of France. Ttit !,tcts eolnumrnieated hYly.Mr. Baird witlt the e:st~iblisiiml 1Protes(,ant chuirchi, as well as or two schools lor stnali lboys- lately estabhished, unl- i,,'peouired in nrde-r 1hat! llie acciissd mnay lh;ive all t]ic
have been eco infirm d by the R~ev. M r. M ines ot tilts those wlho are COiinrceeed with it thron,,ghout. France, (h3r a detighlfutl influence. But there are. rio' to ,., .:*',, .'.es iti his ('"tlic whc h t- yri "t
city, who has lately relurred lfroum a residence ol' ar,' 'enerally pUoor, aud most of those, whicl]i are in)- foand! here. vour excellent ac.adiemies and cles,. .i\nw^er~ tir'3 n h
tw o' years in F~ranee, and by the Rev. Dr[. M('Auh'y dependent of the state, have as mnuec- as they can do muder, decidedly" r,:ligious intfltuence.. No. Thu[, .<,c ini. H ie l ntust kn ,ow the, ex.(,t eai.,es1 and thy i
atnd otlher int.elligent friends who have recently vi,-it- to sustait the preaching o( th'e (Gospel among them- have yet. to be tormed ; and so tar as it. regards, youn.,, ;~ ; t(; ma j .)' l prel'.rcd to l)rin !: forwa';rd rehutti"-r
ed that couht~ry. 1Tle Executive Conmnittee ha~ve selves. i here is eonmparatively spe become so deelpiy interested iir these r-epresentations, weahlh among tlhe evang-elical Christiaiss ot I raucLc., ii- tituiiions must b, ci-, anti so nmu h eucourn.ged witl th ie open!ing lirosljet' 1'.' h wo tisd sr|lo ,wloae to~w lfe toind, dhcitin who ars no oy u ^ I';a.Gve a n lirie un-nd tt( <^ b(|(.p ,ii sef a of myIl j',. )'
oi usefld/ness presented, thai tiiey vcemtured, in (Oc'o- a great tue, l with^ their money,- indeed llhe hurthlej (ter r.]-t nstructtlit! ol lie R['BI-. Mr[). (aiil] i~ttr it,, [ must beiele, witho sevieral f b l'(ioe jnii,;s t c an t o
tber !ast, (witlh the ('onsent of ilhl'.<;o,;-i~ri~ulcrs olthat ofw al wh t';'s ttonr lot Ithe Bible, lih Tract, 1,ortCI.Z' ClI iii.i',ii- ,,r-Loire. Aud .[ doubt not.) tha~t when tt t j^'dv_,e the ot-se idey 1 was ware d o *ie. i s frt'I ot m
amount,) to ;pippro],riii~e .^;1,000 (o llie aid ,of ihe Missionary, an~d ot. irr g'ood causes, comes upoa tl-Kun, such art instilntiont shall have beenl estabtislhed attd i he chiat" wh -n we went Jhito our ji ,iocial cai~acily :
French Ewang(.licul S"oeiety, in the, support ol" pas- 1 ",u).ilt also It) ;u.(, lhatr Uhe poor Christiansa ol hius mrade known to thyt churches, a goodly number oft pi- ,n~ 1 ft-,,i ;tt the tiluf as if'! were. taking such ;-.! oi'rth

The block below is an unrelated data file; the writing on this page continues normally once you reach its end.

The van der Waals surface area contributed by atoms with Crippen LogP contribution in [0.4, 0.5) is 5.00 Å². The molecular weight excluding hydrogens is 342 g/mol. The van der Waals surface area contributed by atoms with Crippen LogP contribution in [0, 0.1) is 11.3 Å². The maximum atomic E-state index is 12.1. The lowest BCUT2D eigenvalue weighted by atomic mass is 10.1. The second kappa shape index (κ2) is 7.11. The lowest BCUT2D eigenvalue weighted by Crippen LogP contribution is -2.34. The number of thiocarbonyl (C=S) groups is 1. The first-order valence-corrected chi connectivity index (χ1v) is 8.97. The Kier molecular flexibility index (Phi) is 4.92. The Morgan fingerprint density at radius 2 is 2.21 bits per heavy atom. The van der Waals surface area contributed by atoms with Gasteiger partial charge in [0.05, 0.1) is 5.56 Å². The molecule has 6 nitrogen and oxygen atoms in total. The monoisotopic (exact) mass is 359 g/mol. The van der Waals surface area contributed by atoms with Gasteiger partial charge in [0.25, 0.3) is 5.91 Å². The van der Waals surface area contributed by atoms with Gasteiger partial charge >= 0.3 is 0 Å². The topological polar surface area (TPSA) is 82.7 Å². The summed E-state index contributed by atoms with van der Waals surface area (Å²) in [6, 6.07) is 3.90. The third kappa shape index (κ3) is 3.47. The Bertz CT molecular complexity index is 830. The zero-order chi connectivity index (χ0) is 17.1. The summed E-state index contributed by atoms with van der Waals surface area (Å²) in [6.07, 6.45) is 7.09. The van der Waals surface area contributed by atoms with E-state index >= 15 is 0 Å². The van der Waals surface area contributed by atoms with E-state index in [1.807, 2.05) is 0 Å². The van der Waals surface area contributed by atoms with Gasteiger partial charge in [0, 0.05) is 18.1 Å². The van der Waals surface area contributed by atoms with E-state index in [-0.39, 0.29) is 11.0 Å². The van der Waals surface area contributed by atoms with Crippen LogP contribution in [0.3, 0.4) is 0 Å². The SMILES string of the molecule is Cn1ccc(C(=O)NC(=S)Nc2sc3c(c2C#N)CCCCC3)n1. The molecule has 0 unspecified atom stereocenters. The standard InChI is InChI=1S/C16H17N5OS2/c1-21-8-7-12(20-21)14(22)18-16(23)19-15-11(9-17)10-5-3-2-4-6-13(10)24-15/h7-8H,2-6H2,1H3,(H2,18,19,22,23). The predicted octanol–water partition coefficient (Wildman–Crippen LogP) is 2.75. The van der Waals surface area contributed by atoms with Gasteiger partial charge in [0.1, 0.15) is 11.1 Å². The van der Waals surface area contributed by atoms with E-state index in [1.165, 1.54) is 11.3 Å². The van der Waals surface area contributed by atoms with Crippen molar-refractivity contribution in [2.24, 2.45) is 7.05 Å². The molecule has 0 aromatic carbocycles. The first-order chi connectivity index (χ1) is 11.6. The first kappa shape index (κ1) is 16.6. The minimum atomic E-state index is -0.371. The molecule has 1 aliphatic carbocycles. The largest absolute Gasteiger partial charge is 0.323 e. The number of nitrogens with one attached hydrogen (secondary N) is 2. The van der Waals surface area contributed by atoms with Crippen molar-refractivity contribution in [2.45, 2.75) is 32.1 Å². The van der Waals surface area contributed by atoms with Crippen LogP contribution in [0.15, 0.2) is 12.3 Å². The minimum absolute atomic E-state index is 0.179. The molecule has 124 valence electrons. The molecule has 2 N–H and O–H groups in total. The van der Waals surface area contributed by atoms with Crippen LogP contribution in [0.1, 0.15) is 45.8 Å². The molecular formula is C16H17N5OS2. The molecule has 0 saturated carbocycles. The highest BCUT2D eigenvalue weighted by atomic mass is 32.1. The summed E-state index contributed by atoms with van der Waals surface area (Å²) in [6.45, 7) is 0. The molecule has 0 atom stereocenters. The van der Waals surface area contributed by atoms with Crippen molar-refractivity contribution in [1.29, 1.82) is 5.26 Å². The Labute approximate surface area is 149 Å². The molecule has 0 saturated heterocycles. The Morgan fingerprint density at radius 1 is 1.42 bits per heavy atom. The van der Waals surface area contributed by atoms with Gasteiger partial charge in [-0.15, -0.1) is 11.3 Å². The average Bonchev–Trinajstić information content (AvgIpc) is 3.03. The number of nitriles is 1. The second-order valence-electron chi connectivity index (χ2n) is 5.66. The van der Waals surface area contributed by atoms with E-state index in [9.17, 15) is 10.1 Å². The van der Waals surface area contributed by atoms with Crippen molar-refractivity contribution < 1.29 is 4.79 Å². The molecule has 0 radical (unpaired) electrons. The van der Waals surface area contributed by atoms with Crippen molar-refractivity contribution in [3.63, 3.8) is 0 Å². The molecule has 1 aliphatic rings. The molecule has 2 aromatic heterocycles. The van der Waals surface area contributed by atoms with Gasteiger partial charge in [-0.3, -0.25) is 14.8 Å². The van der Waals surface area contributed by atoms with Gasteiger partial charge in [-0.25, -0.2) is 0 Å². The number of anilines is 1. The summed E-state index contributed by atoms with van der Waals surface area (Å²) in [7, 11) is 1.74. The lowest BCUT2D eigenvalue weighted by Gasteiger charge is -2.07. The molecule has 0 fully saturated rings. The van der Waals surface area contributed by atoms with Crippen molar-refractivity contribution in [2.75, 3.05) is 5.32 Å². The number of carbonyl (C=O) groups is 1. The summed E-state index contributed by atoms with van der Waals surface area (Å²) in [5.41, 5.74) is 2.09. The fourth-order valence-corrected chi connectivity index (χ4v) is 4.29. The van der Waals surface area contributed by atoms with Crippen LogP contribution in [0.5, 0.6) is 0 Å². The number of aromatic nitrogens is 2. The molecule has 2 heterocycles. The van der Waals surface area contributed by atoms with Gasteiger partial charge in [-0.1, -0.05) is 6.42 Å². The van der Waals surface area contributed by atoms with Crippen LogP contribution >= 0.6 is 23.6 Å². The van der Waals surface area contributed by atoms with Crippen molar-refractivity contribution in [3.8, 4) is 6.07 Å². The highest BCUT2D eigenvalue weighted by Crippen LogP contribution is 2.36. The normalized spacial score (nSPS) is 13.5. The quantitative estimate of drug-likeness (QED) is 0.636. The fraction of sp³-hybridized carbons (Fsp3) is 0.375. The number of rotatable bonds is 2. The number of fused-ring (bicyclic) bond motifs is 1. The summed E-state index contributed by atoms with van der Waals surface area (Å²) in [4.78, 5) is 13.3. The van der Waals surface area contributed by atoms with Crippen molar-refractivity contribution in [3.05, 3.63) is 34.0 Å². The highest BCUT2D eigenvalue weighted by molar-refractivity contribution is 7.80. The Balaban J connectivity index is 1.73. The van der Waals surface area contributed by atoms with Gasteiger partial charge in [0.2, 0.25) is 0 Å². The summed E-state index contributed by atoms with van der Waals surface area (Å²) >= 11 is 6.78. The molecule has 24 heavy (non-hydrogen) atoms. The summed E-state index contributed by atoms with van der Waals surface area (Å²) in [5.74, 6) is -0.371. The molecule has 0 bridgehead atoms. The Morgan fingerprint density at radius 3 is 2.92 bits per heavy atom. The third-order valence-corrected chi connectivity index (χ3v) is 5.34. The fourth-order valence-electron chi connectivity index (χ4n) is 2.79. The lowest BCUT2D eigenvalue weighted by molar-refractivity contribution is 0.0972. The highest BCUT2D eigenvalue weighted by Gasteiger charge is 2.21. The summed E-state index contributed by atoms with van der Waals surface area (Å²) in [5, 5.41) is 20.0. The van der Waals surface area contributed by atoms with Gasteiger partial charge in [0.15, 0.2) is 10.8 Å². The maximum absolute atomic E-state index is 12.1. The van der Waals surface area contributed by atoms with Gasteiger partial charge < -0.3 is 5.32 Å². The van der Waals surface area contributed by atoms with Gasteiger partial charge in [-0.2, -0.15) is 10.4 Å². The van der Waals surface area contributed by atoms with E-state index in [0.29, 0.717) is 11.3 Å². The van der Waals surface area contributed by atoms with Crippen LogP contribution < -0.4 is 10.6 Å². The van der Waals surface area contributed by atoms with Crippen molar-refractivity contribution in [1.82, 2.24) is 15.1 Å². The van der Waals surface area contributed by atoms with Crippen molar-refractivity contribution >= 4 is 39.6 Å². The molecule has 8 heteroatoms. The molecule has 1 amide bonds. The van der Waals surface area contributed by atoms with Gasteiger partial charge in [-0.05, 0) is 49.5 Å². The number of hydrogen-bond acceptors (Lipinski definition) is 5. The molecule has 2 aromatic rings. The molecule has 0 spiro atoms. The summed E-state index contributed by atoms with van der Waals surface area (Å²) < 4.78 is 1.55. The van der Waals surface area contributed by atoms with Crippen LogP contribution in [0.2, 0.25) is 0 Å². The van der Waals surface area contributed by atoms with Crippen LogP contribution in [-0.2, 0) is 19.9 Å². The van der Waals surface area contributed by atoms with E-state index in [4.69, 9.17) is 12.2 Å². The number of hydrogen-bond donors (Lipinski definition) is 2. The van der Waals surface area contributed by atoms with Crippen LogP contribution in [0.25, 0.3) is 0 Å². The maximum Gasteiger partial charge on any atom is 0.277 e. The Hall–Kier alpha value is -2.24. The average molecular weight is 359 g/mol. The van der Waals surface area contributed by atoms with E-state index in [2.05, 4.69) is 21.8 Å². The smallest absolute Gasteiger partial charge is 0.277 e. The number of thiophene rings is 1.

tors in tl~te ehnrche's relicrred to. The amun,-uI lias country do t ontrihutc mnost liberally, out of heir oiis vounn tm r-n will come h~rth to the work ol !.l'e a,, i tendtered to a juryrmatt. r T~iwr1 ei':arta.Dter
been reminiticd to r'Mr. Baird ;nd oth,.rs at Paris, with p)overty, to ac aic thl aie ol Christ I do riot Lord', and thi,t niuuber, in answer to t~he p~rayers 0'f ',ri(.miiidsterial d]estiny o'o ;, brother is pIncacdx al tmv
iustrr,'liolis to atp])ropr~i~te il : ceordinoly. 1The live- think, so lar ais I hu.ve ih'tlrned what t -Ii ,i,- hivre lhe ehurcht, will increase every ytea.r. Thie eases ol' dis~posa, surely 1 must conf~ire myself' rigidly ;.o evi-
ly enmotions of'g:roatitnde with whilchi this si,!illt doo-ta- are doing,, thaL~i ti~ey arc; hess liberal than those inl the fiv.. 3o'i--g m ,'en whionr 1 have referred It), as wejt de-pce, produced inl thia c o~ut ,without g, m "c-, out of
tion has b~eeii re~cfivt.d, are expressed i)) Mr. Baird America. On, the contrary, cons_-idering their rhea.as, as those four o)r five nmore wlho are prep~arirng5, at ,.he ,oors .*.ut t proceed on suK'h teslin~oiy" as ue.
tin the extrueia wltichi wc publ-sh-d belohw, t believe them tu he f, Wv e wi.-:h it dsi~iuii>tly understood lli,il,;J jn m :in.g the eyali.gelie~il I-roi't'saoris ot'religion, who are almost t~he Rev. M r. Gran~d Pier re, are very 11. i .l i, .',.*..*, _, e e y um sa e w c x o tdl
the above '.i|/)]roi.)riailiou, tlto Coitiuitit oe hatvt, pro- ;itone to ")Ro depelnded on lor niese eft'arts, in this but t Calntot here ,<.peak off therm in (]etai. .It ;s ,,tlil her ey dbi te I Us t, Wii;- eia Ir'O e.s f trom d ltof
c r pd e d w ith i li ii-- d i r,' c' i ()!i o r ec ors e ,,t ol' lh, o- i'D i s o~ l' ('i*H ,. e !L v

that amnouut. T hey do not regard themselves us au- wealth have much to do to promote the cause of E'vang"elical Sociely, to show you that it constitnues jip: [htFpi^rNGF I ask if lhe #.tenleman mea,-t
horized to appropriate any portion of the LUmmon uhrist in this in portent place, tis heart of the k a oter reaso why you s ol aid that Socieoy o I s i lit n a t wle,
fl ds of lIhe So ciety on a fieht s o) distalT. B ut hey d lom A rid it m ust be kept in m ind that the E I va n sustain n its inissio- taries, and aitlo -v it .o e r tploy i s ? i d oes n that i t
are deeply all'ected with tlthe condition of tlhe strup- elieal Society hoes nmot~hg lr" Paris. 0I course means, limited indeed compared with thei greiat work 8avm Is i no I. I s e.
] {M OlU A)lItA L It, t is not hin order to use the e,prc:':-